Partway through Lee Jung-gook’s raw exploration of the radiating effects of historical trauma In the Name of the Son (아들의 이름으로, Adeurui ireumeuro), the conflicted hero quotes a line from In Search of Lost Time which his son had recommended to him, “pain is only healed by thoroughly experiencing it”. The quote in itself reflects the hero’s wounded state in having failed to reckon with the sins of the past, a failing which has cost him dearly on a personal level, while simultaneously hinting at a national trauma which has never been fully addressed by the contemporary society.
When we first meet ageing designated driver Chae-gun (Ahn Sung-ki) he’s preparing to hang himself in a forest before noticing a stray parakeet, presumably an escaped family pet, chirping nearby in desperation. Taking pity on the bird knowing it cannot survive on its own he gives up on his plans and takes it home. We can see that Chae-gun is a compassionate man, softly spoken, perhaps a little shy and distant yet caring deeply for those around him such as the ladies from Gwangju who run a cafe where he is a regular, while he’s frequently seen making phone calls to his son in America. Yet as we later discover he is also a man of violence with an old-fashioned, authoritarian mindset, ominously sliding off his belt to beat up a gang of kids who tried to dine and dash before making them come back to apologise and pay their bill and later doing the same to bullying classmates of the cafe owner’s son, Min-woo (Kim Hee-chan).
He does these things less out of an old man’s disapproval of the younger generation’s lack of moral fibre than a genuine desire to help and most particularly the ladies at the cafe, but simultaneously takes Min-woo to task for a lack of manliness berating him in front of his bullies for not standing up for himself. These flashes of violence hark back to the hyper-masculine patriarchal attitudes that defined the years of dictatorship while also hinting at the buried self Chae-gun struggles to accept which so contrasts with his innate kindness and sense of justice. He too is angry and confused that those who ordered acts of atrocity such as the 1980 Gwangju Massacre have never been brought to justice and are living comfortable lives often still ensconced in country’s ruling elite such as former general Chairman Park whom he often drives home from a local Japanese restaurant to his mansion in a traditional village in the middle of Seoul.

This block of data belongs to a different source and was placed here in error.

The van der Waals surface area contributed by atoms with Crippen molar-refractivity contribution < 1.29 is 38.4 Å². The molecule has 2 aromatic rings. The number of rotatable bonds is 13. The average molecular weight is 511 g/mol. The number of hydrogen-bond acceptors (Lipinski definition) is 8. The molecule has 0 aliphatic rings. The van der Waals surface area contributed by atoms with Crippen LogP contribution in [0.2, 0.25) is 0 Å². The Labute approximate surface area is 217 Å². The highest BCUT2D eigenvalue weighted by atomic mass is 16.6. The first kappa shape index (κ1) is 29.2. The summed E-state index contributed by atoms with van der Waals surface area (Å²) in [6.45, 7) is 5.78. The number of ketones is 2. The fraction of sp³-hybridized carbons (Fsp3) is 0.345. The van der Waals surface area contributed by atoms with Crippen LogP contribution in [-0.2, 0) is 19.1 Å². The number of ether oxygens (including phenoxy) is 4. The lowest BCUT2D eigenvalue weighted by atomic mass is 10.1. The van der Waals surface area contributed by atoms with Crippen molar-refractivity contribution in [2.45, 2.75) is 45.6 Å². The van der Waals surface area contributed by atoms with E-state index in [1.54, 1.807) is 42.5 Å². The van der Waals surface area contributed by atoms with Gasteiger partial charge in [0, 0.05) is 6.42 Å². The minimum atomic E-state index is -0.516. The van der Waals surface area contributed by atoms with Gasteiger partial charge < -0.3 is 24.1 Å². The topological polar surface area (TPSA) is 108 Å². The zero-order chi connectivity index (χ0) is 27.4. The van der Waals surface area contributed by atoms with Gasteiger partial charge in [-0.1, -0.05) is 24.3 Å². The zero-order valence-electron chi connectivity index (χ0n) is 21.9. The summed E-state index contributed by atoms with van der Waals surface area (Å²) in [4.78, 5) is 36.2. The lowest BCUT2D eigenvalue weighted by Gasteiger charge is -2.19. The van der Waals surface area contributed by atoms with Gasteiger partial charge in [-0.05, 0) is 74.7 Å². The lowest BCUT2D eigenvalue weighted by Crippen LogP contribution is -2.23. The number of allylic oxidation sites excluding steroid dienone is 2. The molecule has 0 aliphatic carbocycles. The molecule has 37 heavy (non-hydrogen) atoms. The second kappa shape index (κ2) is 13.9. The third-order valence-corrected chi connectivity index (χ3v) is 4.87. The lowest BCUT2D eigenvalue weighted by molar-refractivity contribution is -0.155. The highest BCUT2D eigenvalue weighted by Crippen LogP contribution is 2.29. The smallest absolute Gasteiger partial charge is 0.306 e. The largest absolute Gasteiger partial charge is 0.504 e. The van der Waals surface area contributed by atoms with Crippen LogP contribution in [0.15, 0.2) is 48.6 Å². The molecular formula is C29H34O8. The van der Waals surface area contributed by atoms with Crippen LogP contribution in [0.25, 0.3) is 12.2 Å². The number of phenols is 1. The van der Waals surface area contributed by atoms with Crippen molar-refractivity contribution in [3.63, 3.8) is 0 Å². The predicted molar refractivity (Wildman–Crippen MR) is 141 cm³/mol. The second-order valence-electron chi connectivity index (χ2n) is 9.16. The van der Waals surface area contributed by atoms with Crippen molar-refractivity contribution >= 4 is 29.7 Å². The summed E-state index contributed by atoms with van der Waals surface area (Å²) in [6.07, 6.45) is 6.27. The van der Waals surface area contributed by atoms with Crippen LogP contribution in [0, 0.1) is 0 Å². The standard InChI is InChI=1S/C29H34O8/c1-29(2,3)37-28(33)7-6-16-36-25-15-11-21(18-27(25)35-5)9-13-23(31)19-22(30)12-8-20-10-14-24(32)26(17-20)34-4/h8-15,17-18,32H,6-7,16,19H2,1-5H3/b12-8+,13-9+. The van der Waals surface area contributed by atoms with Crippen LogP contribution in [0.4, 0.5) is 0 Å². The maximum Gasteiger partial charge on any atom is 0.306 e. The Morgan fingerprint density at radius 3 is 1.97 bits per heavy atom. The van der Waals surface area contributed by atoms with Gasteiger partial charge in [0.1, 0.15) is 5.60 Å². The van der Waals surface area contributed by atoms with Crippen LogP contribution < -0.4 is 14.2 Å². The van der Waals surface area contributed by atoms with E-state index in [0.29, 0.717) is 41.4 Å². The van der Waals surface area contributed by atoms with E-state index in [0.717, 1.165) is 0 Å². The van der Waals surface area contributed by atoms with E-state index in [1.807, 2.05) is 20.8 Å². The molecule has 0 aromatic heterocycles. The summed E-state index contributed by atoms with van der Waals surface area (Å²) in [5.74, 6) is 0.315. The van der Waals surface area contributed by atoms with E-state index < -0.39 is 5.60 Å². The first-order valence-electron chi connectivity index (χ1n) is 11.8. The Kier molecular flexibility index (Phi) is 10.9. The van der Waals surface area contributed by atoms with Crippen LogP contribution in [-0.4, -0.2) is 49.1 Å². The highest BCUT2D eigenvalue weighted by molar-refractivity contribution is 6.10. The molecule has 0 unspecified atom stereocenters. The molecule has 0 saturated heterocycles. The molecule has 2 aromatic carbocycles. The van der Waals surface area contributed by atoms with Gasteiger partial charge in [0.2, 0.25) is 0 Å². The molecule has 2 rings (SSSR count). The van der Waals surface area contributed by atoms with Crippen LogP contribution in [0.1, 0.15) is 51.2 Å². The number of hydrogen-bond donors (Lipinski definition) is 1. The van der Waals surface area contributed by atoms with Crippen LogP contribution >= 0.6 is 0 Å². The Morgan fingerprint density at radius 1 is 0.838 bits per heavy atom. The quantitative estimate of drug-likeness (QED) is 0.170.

As we discover, Chae-gun has his own reasons for being preoccupied with Gwangju in particular, yet it’s the failure to reckon with the buried past that he fears erodes future possibility. In a metaphor that in truth is a little overworked, one of the new assistants at the cafe, also from Gwangju, is mute, literally without a voice until the buried truths of the massacre are symbolically unearthed allowing her to speak. Meanwhile, many of Chae-gun’s generation are succumbing to dementia, an elderly man constantly escaping from his nursing home to wander a local park looking for his teenage son who went missing during the uprising and was never seen again. Chairman Park remains unrepentant, blaming everything then and now on “commies” while explaining to Chae-gun that they were “patriots” not “murderers” bravely defending the Korean state and in any case God forgives all so they’ve no need to blame themselves.
Park may feel no remorse but the unresolved trauma of Gwangju continues to echo not only through Chae-gun’s wounded soul but through society, a heated debate breaking out between a group young people of critical of the authoritarian past and a collection of older conservative nationalists who object to their criticism of President Park Chung-hee arguing that he rebuilt the economy and gave them the comfortable lives they live today. Yet what Chae-gun feels he owes to his son and implicitly to the younger generation is an honest reckoning with the past and his part in it while those who live with no remorse should not be allowed to prosper, guilt-free, as victims continue to suffer. What he’d say to those who thought that they bore no responsibility is that the greatest sin of all may have been in blindly following orders. Only by fully experiencing the pain of the national trauma can society hope to heal itself from the weeping wounds of the unresolved past.
Original trailer (English subtitles)